Markets are underestimating the potential for turmoil in the world’s second largest economy
It has been a tough few months for China’s economy. Years of credit-intensive growth have left the government with a huge debt pile – much of it off the books from shadow banking. The deleveraging process is currently in full swing as the government cracks down on the sector. This is proving painful as recent data has shown.
Chinese equities have been down while the onshore renminbi exchange rate fell to its lowest for 12 months in July.
Much of the media is attributing these moves to US president Donald Trump’s trade crusade against China. Some even suggest it may be a deliberate tactic on Beijing’s part to show Trump what a trade war would actually look like. But this misses the point: internal weakness is already enough to justify dampened investor sentiment there.
Back in 2015, there were similar concerns over China’s slowing growth rate, under pressure currency and credit-worthiness of many companies. Then, the government’s response was to inject large amounts of liquidity into the system and pump up the economy. It worked, and demand from China’s growth spurt was one of the main reasons 2016 was so positive for the global economy and emerging markets, in particular.
Reluctant to act
Now, however, the government appears reluctant to do the same. While it has effectively eased financial conditions somewhat recently (and is the only emerging market to do so), it shows no sign of embarking on the same stimulus programme as a few years ago.
That is understandable; the credit-fuelled binge of 2015/16 is one of the reasons the problem now is so big. Overleveraging – particularly among the old and monolithic state-owned enterprises – led to a huge build-up of debt in weak institutions.
Just as historically low rates and quantitative easing perpetuated zombie companies in the west, many Chinese companies have come to rely on easy credit for their cashflow.
The fact much of this borrowing came from the shadow banking sector and was kept off the books is also important. From the government’s perspective, a large part of the problem is it does not even know how badly companies are indebted – even the SOEs directly run by the state. Misreporting is widespread.
This is symptomatic of a wider problem in corporate China: governance structures are weak. This may sound an odd thing to say of a country whose ruling party is about as iron-fist as they come but recent news backs it up.
Last week, China’s statistics bureau acknowledged it had revised past data on corporate profits. It also revealed an investigation had uncovered 72 cases of illegal statistical manipulation at the national level and more than 7,000 cases at the municipal level between 2017 and April this year.
This makes a huge difference to economic data and casts more doubt on the reliability of official figures.
For example, the bureau reported industrial profits had grown by 16.5 per cent on the year during January to May once last year’s figure was revised down. But without that revision, the figure for this year would be a 6 per cent drop from the year before.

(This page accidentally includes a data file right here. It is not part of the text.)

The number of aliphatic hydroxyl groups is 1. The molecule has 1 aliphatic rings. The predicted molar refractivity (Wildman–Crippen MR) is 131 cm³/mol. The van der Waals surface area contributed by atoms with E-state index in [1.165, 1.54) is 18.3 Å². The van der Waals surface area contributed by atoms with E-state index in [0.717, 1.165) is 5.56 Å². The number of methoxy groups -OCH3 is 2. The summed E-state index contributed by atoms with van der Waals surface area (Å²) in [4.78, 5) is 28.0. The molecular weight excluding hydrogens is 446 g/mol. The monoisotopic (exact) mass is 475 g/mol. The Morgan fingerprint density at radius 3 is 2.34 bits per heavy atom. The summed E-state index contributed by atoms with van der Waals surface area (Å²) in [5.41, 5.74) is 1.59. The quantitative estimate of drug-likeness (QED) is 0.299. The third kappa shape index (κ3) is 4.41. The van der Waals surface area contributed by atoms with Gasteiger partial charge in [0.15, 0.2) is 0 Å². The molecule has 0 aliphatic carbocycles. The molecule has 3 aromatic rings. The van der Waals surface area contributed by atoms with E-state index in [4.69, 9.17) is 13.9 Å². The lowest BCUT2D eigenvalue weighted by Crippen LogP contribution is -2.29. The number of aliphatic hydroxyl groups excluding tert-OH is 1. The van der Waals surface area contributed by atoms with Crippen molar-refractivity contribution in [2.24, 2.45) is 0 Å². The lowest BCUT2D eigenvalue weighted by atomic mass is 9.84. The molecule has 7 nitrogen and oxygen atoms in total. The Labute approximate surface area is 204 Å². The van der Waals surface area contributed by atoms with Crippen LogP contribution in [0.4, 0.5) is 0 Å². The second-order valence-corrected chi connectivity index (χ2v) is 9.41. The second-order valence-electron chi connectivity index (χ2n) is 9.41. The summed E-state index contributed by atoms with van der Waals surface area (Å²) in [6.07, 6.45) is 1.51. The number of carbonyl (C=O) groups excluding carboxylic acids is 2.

Even the retail sector – thought to be highly accurate in its reporting – showed a huge downward revision: the bureau reported 7.5 per cent year-on-year sales growth in January to May, but based on last year’s figures it would have been a 9.1 per cent decrease.
The careers of Chinese officials are often tied to GDP and tax data, so they have incentive to pressure companies into padding reports.
This is important, as it erodes one thing that reassures investors on China: that the state is in full control.
No matter what measures the government rolls out to counter this economic weakness, if they are going on false information, they likely will not be effective.
So, the extent to which the party-state apparatus is in control of the running of corporates and the SOEs is exaggerated.
Prepare for turmoil
This is why we think markets may be underestimating the potential for economic turmoil in China. The combination of excessive debt leverage and widespread financial misinformation is reminiscent of the situation in the US prior to the financial crisis.
When you add in a general economic weakness and the external shock that could come from Trump’s trade wars, things could quickly turn for the worse in the world’s second largest economy.
China’s ruling party is about as iron-fist as they come, but its governance structures are weak
To be clear, we do not think a crash is the likeliest outcome. While the sense of control may be exaggerated, the centralised nature of power in China means the government can react quickly to dangers in the economy. What is more, the state has a healthy balance sheet and can can take a huge chunk of the debt burden off SOEs and the private sector if necessary.
But we do think markets underestimate the potential for a crash. The government will try to restructure and deleverage the economy, but things could spiral out of control and cause a sudden downturn – not just in China but in all emerging markets and to some extent the global economy.
Lothar Mentel is chief executive of Tatton Investment Management